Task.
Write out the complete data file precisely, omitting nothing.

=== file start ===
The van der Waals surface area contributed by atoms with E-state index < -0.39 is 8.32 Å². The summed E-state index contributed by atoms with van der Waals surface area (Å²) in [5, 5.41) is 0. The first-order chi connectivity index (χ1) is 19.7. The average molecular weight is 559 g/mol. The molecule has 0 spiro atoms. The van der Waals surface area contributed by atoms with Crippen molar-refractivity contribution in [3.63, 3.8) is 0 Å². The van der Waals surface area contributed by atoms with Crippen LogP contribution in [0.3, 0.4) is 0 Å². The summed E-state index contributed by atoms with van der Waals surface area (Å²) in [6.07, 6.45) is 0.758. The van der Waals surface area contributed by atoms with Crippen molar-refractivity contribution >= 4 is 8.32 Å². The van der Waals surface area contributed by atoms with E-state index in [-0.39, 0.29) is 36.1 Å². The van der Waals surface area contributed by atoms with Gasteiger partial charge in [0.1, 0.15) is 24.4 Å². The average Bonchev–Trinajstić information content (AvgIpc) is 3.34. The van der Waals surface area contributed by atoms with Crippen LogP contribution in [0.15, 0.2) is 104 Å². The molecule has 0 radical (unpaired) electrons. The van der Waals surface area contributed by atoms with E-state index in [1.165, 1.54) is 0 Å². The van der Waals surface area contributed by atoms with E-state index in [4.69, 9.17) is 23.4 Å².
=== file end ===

The van der Waals surface area contributed by atoms with E-state index < -0.39 is 8.32 Å². The summed E-state index contributed by atoms with van der Waals surface area (Å²) in [5, 5.41) is 0. The first-order chi connectivity index (χ1) is 19.7. The average molecular weight is 559 g/mol. The molecule has 0 spiro atoms. The van der Waals surface area contributed by atoms with Crippen molar-refractivity contribution in [3.63, 3.8) is 0 Å². The van der Waals surface area contributed by atoms with Crippen LogP contribution in [0.3, 0.4) is 0 Å². The summed E-state index contributed by atoms with van der Waals surface area (Å²) in [6.07, 6.45) is 0.758. The van der Waals surface area contributed by atoms with Crippen molar-refractivity contribution >= 4 is 8.32 Å². The van der Waals surface area contributed by atoms with E-state index in [-0.39, 0.29) is 36.1 Å². The van der Waals surface area contributed by atoms with Gasteiger partial charge in [0.1, 0.15) is 24.4 Å². The average Bonchev–Trinajstić information content (AvgIpc) is 3.34. The van der Waals surface area contributed by atoms with Crippen LogP contribution in [0.15, 0.2) is 104 Å². The molecule has 0 radical (unpaired) electrons. The van der Waals surface area contributed by atoms with E-state index in [1.165, 1.54) is 0 Å². The van der Waals surface area contributed by atoms with E-state index in [4.69, 9.17) is 23.4 Å².